Responding to a social media user’s cheeky request of a favour from the Clarkson’s Farm presenter, Jeremy Clarkson told fans about the poor state the his Diddly Squat Farm is currently in. This comes only days after his plans to expand the farm were rejected by the local council, prompting Jeremy to state that this is a “very bad day for farming”.
Over 50 objections were filed with the council by locals opposed to Jeremy Clarkson’s plan to expand his farm. In a direct post published on Twitter yesterday, the Grand Tour presenter spoke out properly about how he felt about the decision.
The Twitter user, Suzie Pennington, wrote the following to Jeremy:
“Hi Jeremy. Do you take on work experience on the farm? My son… grandson needs his a** kicking into shape lol.”
Jeremy noted his distaste of the local council in his friendly reply.
He posted the following: “Oh my God. Blast from the past.
“No vacancies at the moment though, I’m sad to say, because of the damn council.”
Another fan responded to his tweet, giving the presenter their sympathies:
“I am sorry that, they’ve rejected the restaurant. I thought it was a wonderful idea. The tourism you’ve bought to the community is unbelievable! I bet the council enjoy the economical gain from it all though, which has spread throughout the Cotswolds! You did that, not them!”
Jeremy’s plans involved a 70-space car park and a 60-seat cafe. The council received a total of 53 objections compared to only 12 letters of support.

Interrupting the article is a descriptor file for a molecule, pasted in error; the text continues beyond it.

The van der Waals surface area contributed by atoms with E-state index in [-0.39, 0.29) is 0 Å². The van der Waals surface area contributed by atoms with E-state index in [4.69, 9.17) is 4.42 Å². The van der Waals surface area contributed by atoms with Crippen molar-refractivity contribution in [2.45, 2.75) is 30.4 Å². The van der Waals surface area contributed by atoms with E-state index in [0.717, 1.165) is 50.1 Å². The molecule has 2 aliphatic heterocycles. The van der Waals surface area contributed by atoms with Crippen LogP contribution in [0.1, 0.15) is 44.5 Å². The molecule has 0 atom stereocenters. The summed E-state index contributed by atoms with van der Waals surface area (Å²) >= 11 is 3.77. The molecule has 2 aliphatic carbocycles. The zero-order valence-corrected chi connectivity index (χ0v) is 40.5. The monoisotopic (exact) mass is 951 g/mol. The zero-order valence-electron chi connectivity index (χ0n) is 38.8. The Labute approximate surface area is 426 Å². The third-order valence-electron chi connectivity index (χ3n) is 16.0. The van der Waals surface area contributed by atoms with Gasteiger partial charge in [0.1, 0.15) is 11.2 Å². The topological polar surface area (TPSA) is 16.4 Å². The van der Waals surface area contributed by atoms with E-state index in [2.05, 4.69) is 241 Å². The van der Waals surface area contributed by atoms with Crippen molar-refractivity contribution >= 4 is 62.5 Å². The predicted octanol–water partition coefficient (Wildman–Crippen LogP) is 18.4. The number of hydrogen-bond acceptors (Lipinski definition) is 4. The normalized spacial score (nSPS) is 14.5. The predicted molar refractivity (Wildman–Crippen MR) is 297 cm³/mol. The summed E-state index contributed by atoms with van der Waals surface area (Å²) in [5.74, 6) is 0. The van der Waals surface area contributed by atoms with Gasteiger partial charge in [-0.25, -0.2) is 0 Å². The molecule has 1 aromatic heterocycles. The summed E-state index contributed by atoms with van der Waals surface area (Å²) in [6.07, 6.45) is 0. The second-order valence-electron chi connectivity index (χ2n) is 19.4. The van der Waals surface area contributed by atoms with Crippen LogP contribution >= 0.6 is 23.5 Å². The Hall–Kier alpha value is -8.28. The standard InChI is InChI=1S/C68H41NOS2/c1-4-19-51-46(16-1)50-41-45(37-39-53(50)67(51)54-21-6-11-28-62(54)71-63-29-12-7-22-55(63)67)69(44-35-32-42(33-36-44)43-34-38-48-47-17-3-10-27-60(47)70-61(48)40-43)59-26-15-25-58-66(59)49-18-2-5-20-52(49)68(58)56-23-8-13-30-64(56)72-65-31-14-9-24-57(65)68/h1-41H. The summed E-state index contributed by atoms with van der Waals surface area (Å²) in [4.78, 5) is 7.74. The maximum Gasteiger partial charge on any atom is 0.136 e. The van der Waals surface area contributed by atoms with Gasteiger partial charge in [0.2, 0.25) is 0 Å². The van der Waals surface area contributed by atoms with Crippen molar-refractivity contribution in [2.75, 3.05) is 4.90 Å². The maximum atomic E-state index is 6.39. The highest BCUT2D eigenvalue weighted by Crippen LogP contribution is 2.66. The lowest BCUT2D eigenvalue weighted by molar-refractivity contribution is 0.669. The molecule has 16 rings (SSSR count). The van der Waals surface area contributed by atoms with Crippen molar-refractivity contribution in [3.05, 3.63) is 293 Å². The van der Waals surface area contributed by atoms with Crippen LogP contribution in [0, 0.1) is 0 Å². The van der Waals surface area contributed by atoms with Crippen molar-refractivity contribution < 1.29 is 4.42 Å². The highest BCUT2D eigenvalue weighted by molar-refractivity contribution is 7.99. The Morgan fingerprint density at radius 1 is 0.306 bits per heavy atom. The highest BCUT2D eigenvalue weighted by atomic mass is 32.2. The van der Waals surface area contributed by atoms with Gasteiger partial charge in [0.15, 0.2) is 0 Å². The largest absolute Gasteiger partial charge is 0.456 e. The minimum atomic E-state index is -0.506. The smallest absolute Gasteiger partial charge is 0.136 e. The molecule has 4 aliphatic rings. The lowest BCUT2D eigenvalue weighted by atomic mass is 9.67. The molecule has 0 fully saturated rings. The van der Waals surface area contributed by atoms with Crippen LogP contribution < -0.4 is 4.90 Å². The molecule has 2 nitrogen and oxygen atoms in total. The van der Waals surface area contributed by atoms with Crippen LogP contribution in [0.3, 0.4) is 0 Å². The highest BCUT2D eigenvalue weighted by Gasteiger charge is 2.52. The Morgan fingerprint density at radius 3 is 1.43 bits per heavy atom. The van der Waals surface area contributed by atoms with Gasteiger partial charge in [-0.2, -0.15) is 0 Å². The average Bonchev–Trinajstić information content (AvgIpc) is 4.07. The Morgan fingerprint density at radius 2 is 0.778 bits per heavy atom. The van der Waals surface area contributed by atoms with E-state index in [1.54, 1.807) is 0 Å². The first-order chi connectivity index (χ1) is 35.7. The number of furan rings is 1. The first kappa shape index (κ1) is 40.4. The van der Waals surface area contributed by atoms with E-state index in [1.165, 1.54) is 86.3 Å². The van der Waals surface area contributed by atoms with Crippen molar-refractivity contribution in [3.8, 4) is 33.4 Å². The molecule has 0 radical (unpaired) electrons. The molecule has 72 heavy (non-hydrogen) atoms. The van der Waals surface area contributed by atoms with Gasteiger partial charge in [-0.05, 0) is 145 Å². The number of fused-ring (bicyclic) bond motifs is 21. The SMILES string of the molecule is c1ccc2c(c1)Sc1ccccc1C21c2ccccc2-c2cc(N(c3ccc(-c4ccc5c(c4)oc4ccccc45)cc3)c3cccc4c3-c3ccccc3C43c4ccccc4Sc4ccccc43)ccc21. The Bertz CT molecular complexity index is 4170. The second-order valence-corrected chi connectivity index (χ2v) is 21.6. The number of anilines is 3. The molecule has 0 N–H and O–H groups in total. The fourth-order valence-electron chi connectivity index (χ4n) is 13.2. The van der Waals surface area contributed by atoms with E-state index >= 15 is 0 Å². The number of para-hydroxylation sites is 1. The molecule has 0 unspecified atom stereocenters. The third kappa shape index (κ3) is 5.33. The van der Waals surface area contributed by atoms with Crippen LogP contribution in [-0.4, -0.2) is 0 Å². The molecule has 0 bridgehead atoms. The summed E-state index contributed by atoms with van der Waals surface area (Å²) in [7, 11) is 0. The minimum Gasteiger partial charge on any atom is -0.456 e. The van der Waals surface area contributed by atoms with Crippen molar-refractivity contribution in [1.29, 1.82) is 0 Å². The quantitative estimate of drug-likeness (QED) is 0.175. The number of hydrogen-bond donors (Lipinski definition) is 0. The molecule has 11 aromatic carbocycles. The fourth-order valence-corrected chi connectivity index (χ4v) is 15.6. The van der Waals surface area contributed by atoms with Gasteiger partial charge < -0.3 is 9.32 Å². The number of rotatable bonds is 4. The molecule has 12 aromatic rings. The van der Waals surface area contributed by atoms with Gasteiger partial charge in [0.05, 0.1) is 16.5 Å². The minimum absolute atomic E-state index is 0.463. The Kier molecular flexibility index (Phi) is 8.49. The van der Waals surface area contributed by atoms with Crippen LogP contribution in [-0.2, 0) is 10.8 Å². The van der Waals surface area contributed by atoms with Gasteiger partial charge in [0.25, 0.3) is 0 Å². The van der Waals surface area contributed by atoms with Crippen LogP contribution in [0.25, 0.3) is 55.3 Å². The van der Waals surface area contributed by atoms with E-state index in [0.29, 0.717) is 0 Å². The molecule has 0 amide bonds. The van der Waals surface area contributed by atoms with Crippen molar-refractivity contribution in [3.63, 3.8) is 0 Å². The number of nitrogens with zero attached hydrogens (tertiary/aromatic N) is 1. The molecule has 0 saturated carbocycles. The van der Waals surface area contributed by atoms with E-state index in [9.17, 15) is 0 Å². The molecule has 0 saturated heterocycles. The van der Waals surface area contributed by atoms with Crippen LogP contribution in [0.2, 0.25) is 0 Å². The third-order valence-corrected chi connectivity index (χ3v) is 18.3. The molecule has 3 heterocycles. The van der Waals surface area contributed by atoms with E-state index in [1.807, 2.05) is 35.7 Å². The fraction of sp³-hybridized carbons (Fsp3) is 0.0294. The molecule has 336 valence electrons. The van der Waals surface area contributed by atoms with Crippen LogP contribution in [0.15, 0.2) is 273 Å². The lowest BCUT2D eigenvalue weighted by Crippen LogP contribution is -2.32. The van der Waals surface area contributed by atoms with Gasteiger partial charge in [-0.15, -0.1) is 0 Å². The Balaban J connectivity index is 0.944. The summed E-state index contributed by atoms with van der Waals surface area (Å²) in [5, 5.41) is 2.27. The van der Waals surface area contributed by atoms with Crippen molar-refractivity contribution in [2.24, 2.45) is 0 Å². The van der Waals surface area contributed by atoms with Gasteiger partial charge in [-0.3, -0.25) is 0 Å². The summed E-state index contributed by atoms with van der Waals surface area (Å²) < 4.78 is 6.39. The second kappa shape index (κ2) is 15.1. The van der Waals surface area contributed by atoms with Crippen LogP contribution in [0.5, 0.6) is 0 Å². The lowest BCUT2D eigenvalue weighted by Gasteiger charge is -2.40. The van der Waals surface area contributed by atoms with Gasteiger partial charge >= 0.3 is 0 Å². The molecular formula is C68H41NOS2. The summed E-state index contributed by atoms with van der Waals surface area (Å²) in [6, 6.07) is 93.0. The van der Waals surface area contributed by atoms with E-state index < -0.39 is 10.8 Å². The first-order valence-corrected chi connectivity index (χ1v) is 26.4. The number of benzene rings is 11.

The West Oxon District Council refused permission on the grounds that the proposed restaurant would be “out of keeping” as the local Cotswolds area is an Area of Outstanding Natural Beauty (AONB).
Joan Desmond, council planning officer, told press the following: “By reason of its siting, design, scale and location, the proposed development would not be sustainable and would not be compatible or consistent in scale with the existing farming business or its open countryside location.”
She noted: “The proposed development would have a visually intrusive and harmful impact on the rural character, scenic beauty and tranquillity of the area.”
Councillor Merilyn Davies also added: “We have to support farmers and diversification, we live in a rural area.”
Councillor Dean Temple, a representative of Chadlington, told the press the it was a “very difficult case”.
“With a heavy heart, I propose we reject this proposal.”